Sushi, sashimi and maki are often considered synonyms. The most common one, sushi, is a typical Japanese delicacies prepared with cooked rice, vinegar, fish, condiments or other suitable ingredients. While sashimi and maki are distinct dishes in Japanese cuisine.
Sashimi refers to a thin slice of raw fish.
This dish is traditionally served with daikon (Japanese radish), soy sauce and wasabi.
You’ll see a sashimi section on most sushi menus, but surprise! This actually isn’t sushi at all. Technically speaking, sushi is not sushi unless it has rice, and sashimi refers to a simple preparation of sliced fish, served without rice or other ingredients. But just because sashimi’s presentation is simple, doesn’t mean its preparation is. Sushi chefs take great care selecting the best fish for sashimi, and they can even bring out different flavors in the fish depending on how they slice it or which garnishes they pair it with. This attention to quality and detail is why the best fish is often referred to as “sashimi grade”—it indicates that the fish you’re about to eat is of such high quality that it can be eaten raw and enjoyed on its own.
“Nigirizushi”, or “sushi”,
is prepared by putting a slice of fish on a hand-pressed rectangle-shaped rice block. It is the most common type of sushi in Japan.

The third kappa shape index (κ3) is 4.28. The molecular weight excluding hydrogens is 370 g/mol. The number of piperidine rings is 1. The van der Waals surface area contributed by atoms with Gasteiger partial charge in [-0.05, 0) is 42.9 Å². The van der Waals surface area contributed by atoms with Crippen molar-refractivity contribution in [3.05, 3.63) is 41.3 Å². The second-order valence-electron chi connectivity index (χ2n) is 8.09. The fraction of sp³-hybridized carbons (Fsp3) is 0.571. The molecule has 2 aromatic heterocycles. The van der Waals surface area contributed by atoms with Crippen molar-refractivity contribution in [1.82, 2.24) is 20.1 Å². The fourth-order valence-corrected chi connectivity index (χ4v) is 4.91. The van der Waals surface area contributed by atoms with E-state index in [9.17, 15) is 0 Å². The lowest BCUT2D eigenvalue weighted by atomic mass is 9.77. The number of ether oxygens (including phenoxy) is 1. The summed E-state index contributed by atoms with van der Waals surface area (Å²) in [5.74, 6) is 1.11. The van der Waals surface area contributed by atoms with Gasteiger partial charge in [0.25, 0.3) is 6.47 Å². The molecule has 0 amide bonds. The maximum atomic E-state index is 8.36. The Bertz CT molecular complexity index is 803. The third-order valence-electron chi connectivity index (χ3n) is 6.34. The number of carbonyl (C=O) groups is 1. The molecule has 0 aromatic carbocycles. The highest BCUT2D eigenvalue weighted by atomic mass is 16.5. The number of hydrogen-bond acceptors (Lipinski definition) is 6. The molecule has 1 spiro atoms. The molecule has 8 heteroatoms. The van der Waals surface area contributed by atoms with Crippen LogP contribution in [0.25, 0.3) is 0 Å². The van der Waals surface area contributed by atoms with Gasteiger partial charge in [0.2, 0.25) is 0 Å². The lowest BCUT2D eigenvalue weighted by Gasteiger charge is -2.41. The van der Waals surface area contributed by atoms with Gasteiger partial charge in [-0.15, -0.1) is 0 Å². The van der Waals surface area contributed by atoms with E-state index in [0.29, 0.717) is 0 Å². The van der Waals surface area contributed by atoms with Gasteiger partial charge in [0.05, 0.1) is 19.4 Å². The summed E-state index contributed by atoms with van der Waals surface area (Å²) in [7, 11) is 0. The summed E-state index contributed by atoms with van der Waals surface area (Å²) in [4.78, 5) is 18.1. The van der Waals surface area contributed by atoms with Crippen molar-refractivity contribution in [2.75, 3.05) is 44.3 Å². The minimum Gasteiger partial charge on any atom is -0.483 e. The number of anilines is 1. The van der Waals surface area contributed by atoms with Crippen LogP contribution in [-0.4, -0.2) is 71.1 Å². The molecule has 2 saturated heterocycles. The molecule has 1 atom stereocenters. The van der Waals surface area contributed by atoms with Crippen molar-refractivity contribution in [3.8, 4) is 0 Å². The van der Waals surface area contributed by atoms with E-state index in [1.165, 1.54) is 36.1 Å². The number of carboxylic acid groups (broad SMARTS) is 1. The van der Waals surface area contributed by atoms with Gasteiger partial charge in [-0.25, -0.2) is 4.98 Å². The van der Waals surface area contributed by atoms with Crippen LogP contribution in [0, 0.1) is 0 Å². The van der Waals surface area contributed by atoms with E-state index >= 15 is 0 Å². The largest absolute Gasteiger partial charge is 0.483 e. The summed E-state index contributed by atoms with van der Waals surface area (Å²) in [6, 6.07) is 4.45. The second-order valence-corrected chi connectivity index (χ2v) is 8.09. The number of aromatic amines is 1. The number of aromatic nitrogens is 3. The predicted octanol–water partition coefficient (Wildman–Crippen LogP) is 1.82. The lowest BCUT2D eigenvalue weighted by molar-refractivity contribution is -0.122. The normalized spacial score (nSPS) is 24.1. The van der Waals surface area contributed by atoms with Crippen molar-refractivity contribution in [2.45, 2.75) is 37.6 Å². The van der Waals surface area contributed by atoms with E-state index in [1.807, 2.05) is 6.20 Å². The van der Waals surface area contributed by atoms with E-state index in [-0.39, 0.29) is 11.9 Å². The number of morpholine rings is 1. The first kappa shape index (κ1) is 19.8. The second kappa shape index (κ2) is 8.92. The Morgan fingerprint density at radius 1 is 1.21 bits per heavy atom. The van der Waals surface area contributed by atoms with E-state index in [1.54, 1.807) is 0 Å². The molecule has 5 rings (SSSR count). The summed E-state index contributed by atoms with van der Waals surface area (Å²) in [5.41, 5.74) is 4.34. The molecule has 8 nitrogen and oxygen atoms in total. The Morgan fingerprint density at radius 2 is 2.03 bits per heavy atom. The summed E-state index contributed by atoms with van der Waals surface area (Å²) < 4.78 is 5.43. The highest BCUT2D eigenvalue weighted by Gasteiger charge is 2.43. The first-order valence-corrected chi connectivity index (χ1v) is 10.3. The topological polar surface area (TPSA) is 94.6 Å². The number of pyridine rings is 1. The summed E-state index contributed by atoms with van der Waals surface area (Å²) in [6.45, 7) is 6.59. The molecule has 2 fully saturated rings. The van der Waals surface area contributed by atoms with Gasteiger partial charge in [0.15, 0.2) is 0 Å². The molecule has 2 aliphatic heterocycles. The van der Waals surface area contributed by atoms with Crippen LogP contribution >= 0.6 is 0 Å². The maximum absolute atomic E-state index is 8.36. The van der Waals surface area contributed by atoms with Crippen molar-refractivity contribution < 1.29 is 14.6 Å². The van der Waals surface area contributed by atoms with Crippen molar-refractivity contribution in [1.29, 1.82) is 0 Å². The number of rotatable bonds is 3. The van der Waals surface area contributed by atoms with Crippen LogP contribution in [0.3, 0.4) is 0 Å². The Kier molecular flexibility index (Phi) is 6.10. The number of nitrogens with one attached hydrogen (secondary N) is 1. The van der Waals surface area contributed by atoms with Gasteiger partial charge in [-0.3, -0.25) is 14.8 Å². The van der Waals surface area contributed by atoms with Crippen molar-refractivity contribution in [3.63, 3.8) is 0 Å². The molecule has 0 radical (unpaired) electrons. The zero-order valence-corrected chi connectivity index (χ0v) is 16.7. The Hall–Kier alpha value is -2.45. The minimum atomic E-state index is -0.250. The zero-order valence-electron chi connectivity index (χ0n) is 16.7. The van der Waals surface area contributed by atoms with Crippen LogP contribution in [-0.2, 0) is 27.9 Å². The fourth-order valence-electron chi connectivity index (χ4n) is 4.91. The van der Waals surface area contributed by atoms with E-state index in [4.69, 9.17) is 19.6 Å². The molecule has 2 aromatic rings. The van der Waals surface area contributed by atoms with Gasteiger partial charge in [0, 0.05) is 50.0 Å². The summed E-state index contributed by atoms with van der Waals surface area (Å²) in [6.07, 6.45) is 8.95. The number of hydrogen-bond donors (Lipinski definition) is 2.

Nigiri sushi isn’t rolled like maki. Instead, a thin slice of raw or cooked fish is layered atop a mound of vinegary rice. Typically, a small amount of wasabi is placed between the fish and the rice, though in some case, a small strip of toasted seaweed, or nori, may be used instead. In Japanese, nigiri translates to “two fingers,” which refers to the size of the rice portion.
“Makiushi”, a.k.a. “maki” a.k.a. “California roll”,
is a rice cylinder with nori. It’s usually stuffed with additional ingredients in the middle: fish, vegetables, condiments… There are several sorts of maki, including hosomaki which only has one ingredient, and futomaki; a roll with a diameter of 5-6 cm.
Maki is probably what you think of when you think of sushi. It’s fish, vegetables, and sushi rice layered atop one another, then rolled up in a sheet of seaweed. So chances are, if you’re eating a traditional sushi roll, you’re eating maki. However, there are some variations on the style. Temaki, for example, is prepared in a similar fashion, but uses less seaweed and is formed by hand, giving it a cone-shaped appearance. Hosomaki, on the other hand, looks just like a regular maki roll, but has only one single ingredient (plus rice).
Mix-It Restaurant – Sushi Bar has seduced the palate of all ages and has provided an accommodating atmosphere for all types of functions … business and pleasure alike.
A mix of Japanese, Thai, Chinese, Indonesian and Korean food is available at Mix-It in Cambridge.